Men work hard to replace women with robots, but they are the ones to be replaced.
This memorable quote sums up Agnieszka Walorska’s controversial talk at Codemotion Berlin 2018. Her thesis is simple – AI is amazingly good at taking on jobs that are traditionally male, and incredibly bad at taking on traditional female roles. The logical endpoint of this is an increase in male unemployment and a proportional empowerment of women.
Agnieszka told us her early experiences of watching SciFi introduced her to the idea that there were alternatives to the male-dominated society we have all grown up in. She shared numerous examples ranging from Ann Leckie’s Ancillary Justice, where gender is ignored, but everyone uses female pronouns (she, her), to Herland a “lost utopian feminist novel” by Charlotte Perkins Gilman, where men have died out after women discovered a way to procreate without them.
As with much in SciFi, these examples point the way to a possible future. Not a future where men die out completely, but one where men lose their power, leading to significant changes in social structure. The trigger for this may well be AI, despite (or because of) the fact AI researchers are overwhelmingly male.
Agnieszka played us two clips. In the first she asks Alexa for help because she isn’t feeling well. Unsurprisingly, Alexa’s responses are not very empathetic: “I’m sorry, I can’t help you with that one.” The second is a clip from the Big Bang Theory where Sheldon demonstrates an equal lack of empathy. Her point is clear. AIs currently lack the ability to empathise or care, perfectly highlighting their lack of human qualities.
Traditional male jobs are repetitive, specialised, emotionless and require specific knowledge and strength. By contrast, traditional female jobs are broad, variable, emotional, imaginative and require implicit knowledge. Clearly, AIs are really good at learning the former sort of job, but much less good at the latter.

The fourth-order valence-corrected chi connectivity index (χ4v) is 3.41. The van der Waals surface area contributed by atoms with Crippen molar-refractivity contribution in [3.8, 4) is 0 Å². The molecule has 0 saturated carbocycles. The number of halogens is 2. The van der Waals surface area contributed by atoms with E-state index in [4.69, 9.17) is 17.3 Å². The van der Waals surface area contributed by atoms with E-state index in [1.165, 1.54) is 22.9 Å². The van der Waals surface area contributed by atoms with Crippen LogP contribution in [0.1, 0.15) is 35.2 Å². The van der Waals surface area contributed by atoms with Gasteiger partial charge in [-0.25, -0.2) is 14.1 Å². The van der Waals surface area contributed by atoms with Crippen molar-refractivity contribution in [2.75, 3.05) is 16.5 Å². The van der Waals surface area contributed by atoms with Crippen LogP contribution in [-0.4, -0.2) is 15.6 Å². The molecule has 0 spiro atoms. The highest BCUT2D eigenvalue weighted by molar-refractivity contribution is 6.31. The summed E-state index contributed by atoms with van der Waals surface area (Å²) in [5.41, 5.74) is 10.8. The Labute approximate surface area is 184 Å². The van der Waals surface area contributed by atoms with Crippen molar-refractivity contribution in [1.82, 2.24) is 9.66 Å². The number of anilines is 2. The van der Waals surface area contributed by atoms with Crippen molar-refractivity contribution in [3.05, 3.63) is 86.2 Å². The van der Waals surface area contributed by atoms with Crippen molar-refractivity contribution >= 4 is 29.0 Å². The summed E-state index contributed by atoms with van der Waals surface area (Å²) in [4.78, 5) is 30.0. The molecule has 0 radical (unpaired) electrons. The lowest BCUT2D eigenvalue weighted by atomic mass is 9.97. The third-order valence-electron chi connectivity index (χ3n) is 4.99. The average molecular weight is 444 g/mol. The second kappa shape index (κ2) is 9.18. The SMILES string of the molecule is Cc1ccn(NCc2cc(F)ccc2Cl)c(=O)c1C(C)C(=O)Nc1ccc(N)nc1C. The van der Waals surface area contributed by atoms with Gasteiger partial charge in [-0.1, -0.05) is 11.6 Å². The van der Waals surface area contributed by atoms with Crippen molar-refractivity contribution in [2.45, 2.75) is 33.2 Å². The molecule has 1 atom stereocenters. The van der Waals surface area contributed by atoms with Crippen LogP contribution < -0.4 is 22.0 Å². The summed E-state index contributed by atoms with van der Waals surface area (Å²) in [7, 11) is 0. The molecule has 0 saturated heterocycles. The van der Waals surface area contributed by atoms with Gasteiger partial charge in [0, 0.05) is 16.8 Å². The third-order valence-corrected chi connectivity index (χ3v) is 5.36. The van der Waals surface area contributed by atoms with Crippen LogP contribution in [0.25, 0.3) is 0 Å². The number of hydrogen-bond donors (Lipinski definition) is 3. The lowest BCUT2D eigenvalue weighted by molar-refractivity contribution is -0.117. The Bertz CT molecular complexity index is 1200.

The upshot is that men are at far greater risk of losing their jobs to AIs. A perfect example is to compare truck drivers with secretaries. The 3 million truck drivers in the US, 95% of whom are male, have a risk of obsolescence of 80-100%. The 3 million secretaries, of whom 95% female, have a risk of obsolescence of about 10%. This pattern continued across all the top employment categories for men and women.
On the one hand, increased levels of male unemployment tend to reduce domestic violence. On the other hand, increased unemployment is generally regarded as a bad thing for the economy as a whole. Currently, there’s a big emphasis on getting girls at school to move into traditional male-dominated subjects in order to address the gender imbalance in IT and tech jobs. But Agnieszka suggested maybe more emphasis should be placed on teaching boys the soft skills to allow them to take on “female” roles such as nursing.
As with all good talks, Agnieszka’s presentation raised as many questions as it answered. After the talk I was inspired to read up a bit more about this. I found it’s a problem that people are well aware of. But there is no consensus on either what the specific problem is, nor on how to solve it, as this piece in the Guardian makes clear.